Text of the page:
PostPosted: Thu Mar 23, 2006 10:13 am 
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Joined: Tue Mar 22, 2005 6:53 pm
Posts: 1454
Location: Canada
Thanks, Karen. That grater does look preferable to my serrated knife! (I have a cheese grater, but I don't think it is that good....at least not for orange zest or ginger.)


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 Post subject:
PostPosted: Thu Mar 23, 2006 1:44 pm 
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Joined: Mon Mar 20, 2006 3:03 pm
Posts: 105
Location: Coquitlam
I'm not much of a cook but you can freeze fresh ginger root and just grate it as needed.

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Sil


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 Post subject:
PostPosted: Thu Mar 23, 2006 3:02 pm 
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Joined: Sat Apr 16, 2005 12:09 am
Posts: 1054
For those that can have dairy...some of my recipes call for buttermilk and it's usually just a small amount -- so instead of buying a litre or more of butter milk that, in my house, will likely go to waste, I will substitute sourcream that has been thinned out with milk or you can use 1 cup of regular milk to 1 tbsp. of vinegar.


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 Post subject:
PostPosted: Thu Apr 06, 2006 11:31 pm 
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Joined: Thu Sep 22, 2005 11:39 pm
Posts: 1141
Location: saskatchewan, canada
I had never tried eggplant. Due to the numerous allergies I try to incorporate more vegetables in our meals. I searched the internet for how to cook an eggplant..and got adventurous. Much to my surprise it was excellent!

I washed it, placed it on a baking pan, popped a few holes in it (like a potato, not sure if this was necessary but did not want an eggplant expolsion) and baked for 45 min at 400 degress F.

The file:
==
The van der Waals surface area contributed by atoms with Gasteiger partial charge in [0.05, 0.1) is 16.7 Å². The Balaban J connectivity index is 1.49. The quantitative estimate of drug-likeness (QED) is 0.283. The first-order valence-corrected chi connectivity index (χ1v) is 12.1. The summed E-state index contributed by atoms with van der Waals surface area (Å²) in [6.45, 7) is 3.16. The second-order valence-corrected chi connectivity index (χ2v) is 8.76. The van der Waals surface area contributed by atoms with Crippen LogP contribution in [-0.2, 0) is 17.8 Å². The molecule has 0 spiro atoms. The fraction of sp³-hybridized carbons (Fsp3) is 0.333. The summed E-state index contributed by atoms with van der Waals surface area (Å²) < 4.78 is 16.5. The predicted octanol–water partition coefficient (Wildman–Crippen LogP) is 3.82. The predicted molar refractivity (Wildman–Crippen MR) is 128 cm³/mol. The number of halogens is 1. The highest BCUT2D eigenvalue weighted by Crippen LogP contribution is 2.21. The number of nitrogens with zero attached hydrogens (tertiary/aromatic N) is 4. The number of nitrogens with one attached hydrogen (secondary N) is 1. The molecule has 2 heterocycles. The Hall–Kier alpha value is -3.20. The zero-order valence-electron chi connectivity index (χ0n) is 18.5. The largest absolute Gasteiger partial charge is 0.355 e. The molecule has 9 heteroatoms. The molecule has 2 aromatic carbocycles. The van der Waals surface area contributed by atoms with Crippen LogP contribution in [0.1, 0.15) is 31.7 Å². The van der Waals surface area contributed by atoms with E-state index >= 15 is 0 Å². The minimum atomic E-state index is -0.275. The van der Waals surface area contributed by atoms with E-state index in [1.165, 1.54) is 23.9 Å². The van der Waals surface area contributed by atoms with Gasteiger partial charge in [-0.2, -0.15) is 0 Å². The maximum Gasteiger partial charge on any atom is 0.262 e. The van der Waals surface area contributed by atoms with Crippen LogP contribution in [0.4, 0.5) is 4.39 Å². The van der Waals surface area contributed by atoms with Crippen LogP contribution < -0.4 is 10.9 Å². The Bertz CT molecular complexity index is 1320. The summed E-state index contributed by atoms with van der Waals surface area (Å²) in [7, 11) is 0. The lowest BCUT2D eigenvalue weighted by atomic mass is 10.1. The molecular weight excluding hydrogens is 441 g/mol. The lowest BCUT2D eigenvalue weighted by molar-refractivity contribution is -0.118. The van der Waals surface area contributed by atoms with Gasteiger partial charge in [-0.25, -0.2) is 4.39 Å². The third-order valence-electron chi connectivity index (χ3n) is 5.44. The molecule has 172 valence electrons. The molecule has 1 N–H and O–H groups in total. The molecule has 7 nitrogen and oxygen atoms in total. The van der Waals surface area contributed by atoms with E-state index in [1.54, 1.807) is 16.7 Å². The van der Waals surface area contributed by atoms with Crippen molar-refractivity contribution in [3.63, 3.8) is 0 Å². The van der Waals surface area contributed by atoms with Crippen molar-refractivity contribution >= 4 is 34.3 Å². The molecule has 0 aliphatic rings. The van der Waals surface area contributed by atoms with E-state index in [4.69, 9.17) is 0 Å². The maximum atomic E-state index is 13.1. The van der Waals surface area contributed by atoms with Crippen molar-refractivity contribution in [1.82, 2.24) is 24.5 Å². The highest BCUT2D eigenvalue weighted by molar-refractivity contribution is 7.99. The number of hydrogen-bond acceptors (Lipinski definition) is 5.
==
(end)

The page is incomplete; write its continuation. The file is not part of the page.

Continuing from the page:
Meanwhile, heated a can of stewed tomatos, added olive oil, garlic, onion, mushrooms in sauce pan. When the eggplant was done, cut it in half, removed seeds and scraped the rest off of the peel. Added the eggplant to the tomato mixture, served over whole wheat pasta and it was AMAZING! It would be good on rice too.

If you search online for eggplant recipes they almost all involve tomato, garlic, onion some red pepper (I just did not have any...will add it next time). A very nice addition to my list of meals.


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 Post subject:
PostPosted: Fri Apr 07, 2006 7:28 pm 
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Joined: Tue Mar 22, 2005 6:53 pm
Posts: 1454
Location: Canada
A tip I got from the woman who sells mushrooms at the St. Lawrence farmer's market:

save shitake mushroom stems (they are too tough to add to dishes) and string them together with needle and thread. hang to dry. save and put in soups for extra flavour. (I find that it takes 24-48 hours for the mushrooms to dry.) (I use them in stir fries too. But I tend to add a bit of water to stir fries because my veggies have to be really cooked (oral allergy syndrome).

I found out that shitake mushrooms have vitamin D--which white mushrooms don't have.